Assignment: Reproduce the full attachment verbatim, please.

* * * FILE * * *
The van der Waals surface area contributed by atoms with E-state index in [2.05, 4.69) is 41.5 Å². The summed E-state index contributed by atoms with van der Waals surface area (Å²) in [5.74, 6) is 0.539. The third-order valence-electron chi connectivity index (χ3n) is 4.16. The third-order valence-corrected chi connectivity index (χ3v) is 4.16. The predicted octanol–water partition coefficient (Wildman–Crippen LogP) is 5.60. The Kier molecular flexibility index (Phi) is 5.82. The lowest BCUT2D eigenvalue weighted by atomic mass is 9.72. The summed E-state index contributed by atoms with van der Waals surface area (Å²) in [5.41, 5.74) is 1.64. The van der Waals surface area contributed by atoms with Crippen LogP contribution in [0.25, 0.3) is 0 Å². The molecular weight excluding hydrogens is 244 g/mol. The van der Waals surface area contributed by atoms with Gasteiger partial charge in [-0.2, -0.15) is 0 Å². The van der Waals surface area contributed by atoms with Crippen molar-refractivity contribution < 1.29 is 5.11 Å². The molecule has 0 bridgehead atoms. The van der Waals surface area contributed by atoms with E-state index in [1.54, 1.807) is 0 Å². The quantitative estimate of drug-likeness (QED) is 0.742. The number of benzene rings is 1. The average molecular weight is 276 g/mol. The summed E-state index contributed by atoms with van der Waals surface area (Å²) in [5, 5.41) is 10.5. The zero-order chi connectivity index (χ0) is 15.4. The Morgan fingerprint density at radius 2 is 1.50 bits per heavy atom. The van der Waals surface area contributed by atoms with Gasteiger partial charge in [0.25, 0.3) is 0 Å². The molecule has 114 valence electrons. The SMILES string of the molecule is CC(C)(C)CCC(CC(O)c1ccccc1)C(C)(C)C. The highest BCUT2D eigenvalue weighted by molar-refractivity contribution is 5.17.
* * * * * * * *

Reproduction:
The van der Waals surface area contributed by atoms with E-state index in [2.05, 4.69) is 41.5 Å². The summed E-state index contributed by atoms with van der Waals surface area (Å²) in [5.74, 6) is 0.539. The third-order valence-electron chi connectivity index (χ3n) is 4.16. The third-order valence-corrected chi connectivity index (χ3v) is 4.16. The predicted octanol–water partition coefficient (Wildman–Crippen LogP) is 5.60. The Kier molecular flexibility index (Phi) is 5.82. The lowest BCUT2D eigenvalue weighted by atomic mass is 9.72. The summed E-state index contributed by atoms with van der Waals surface area (Å²) in [5.41, 5.74) is 1.64. The van der Waals surface area contributed by atoms with Crippen LogP contribution in [0.25, 0.3) is 0 Å². The molecular weight excluding hydrogens is 244 g/mol. The van der Waals surface area contributed by atoms with Gasteiger partial charge in [-0.2, -0.15) is 0 Å². The van der Waals surface area contributed by atoms with Crippen molar-refractivity contribution < 1.29 is 5.11 Å². The molecule has 0 bridgehead atoms. The van der Waals surface area contributed by atoms with E-state index in [1.54, 1.807) is 0 Å². The quantitative estimate of drug-likeness (QED) is 0.742. The number of benzene rings is 1. The average molecular weight is 276 g/mol. The summed E-state index contributed by atoms with van der Waals surface area (Å²) in [5, 5.41) is 10.5. The zero-order chi connectivity index (χ0) is 15.4. The Morgan fingerprint density at radius 2 is 1.50 bits per heavy atom. The van der Waals surface area contributed by atoms with Gasteiger partial charge in [0.25, 0.3) is 0 Å². The molecule has 114 valence electrons. The SMILES string of the molecule is CC(C)(C)CCC(CC(O)c1ccccc1)C(C)(C)C. The highest BCUT2D eigenvalue weighted by molar-refractivity contribution is 5.17.